We should avoid needless duplication to make the best use of our resources.

I am excited about the exchanges that went on between MSHA and industry representatives, and I am exhilarated about the opportunities that are at hand.

Notice I said opportunities, not challenges.

I truly do envision this direction we're taking as a golden opportunity to travel new ground, to always seek new and better ways to keep miners healthy and safe on the job, so that, when their shift is over, they can return home to their loved ones in a safe and healthy state.

International Activities

Since your organization's reach goes beyond U.S. borders, I thought I would share with you some of the activities MSHA has undertaken on behalf of our international counterparts in mining.

For the third time, MSHA will be holding an international mine rescue contest in conjunction with our national metal and nonmetal mining competition. The dates are August 19-23 in Reno, Nevada.

Unlike the last two events, this year we have a planning co-chair Poland, whose delegation will work closely with us to plan many aspects of the contest.

So far, the countries that will take part in the competition are Peru, Mexico, Bolivia, Canada, China and Ukraine. South Africa and Romania plan to send delegations to observe.

We have received a lot of positive feedback from international teams that participated in the first two contests.

They have told us how beneficial it was for them to share techniques and information with their mining colleagues around the world.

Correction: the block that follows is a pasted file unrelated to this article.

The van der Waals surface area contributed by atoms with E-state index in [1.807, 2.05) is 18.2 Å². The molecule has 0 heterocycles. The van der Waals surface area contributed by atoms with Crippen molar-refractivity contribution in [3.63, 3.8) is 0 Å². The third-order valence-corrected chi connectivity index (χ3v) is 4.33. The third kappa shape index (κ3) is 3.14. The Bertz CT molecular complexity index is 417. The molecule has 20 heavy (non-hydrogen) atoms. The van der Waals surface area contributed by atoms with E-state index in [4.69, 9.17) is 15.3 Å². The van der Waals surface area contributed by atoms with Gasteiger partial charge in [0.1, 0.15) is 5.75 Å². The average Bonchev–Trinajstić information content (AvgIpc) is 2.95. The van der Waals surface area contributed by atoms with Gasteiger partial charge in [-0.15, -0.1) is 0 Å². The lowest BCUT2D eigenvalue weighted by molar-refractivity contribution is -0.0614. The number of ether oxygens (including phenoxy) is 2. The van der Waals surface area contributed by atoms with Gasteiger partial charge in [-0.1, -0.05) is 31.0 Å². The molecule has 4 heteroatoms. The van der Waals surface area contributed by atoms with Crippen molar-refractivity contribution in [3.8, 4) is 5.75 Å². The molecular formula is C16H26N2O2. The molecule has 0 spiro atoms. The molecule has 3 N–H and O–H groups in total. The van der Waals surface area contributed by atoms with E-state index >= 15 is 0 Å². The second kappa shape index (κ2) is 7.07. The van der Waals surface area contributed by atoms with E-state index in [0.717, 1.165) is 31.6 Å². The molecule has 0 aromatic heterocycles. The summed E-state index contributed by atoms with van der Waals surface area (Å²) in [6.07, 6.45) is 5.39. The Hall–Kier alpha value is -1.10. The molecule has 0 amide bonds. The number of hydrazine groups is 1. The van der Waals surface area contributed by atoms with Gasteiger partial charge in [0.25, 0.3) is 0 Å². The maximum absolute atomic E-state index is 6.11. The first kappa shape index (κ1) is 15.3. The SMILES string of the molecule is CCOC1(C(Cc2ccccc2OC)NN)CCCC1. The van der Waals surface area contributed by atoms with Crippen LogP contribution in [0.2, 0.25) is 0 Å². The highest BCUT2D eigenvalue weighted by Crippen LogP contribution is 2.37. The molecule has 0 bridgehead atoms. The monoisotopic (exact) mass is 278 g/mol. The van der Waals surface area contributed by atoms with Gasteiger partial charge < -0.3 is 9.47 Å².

Some of these teams are from mines that are government-owned, and so our visitors often express amazement at how much authority MSHA has. They seem equally amazed at the good, strong working relationships we've established with industry, labor and the state agencies.

Periodically, MSHA will host visits by foreign delegations at our Approval and Certification Center in Triadelphia, West Virginia and at the Safety and Health Technology Center in Pittsburgh.

These two centers provide engineering and scientific expertise to assist MSHA, the states and the mining industry on a variety of health and safety issues, including the equipment approval process, dust control, mine and equipment fires, and reviewing new technology.

We try to customize their visits to fit their specific needs.

Our Mine Academy in Beckley, West Virginia also has been host to a number of delegations, from Bolivia, China, India and Peru.

We are working closely with the Ukrainian government through a Bilateral Technical Program.

Through this program, MSHA is providing the Ukraine with technical expertise, in an effort to reduce the number and severity of methane and coal explosions in their underground mines. MSHA will be sending another delegation to the Ukraine next month to continue working on this program.

Also in April, I will be making a presentation on our mine inspection system and mine emergency response at the Sixth Mining Safety International Seminar in Lima, Peru.

MSHA responds to numerous inquiries for technical assistance, and training from industry, students and government officials around the world, and we are gratified for the opportunity to help these nations improve their health and safety records.


In closing, I would like to commend you for the work you do to create a product that touches the lives of virtually every human being, and, in the process, achieving an exceptional safety record for which your industry has worked so hard.

You can certainly serve as a positive example to other sectors of the mining community. The commodities that are mined may be different, and the conditions in which the workers labor may vary, but we all share one common goal

Keeping our workers safe and healthy, preventing painful injuries and illnesses, and averting losses that affect miners, their families and companies.

If there's anything we at MSHA can assist you with, please do not hesitate to contact us. Thank you for your time and attention this morning.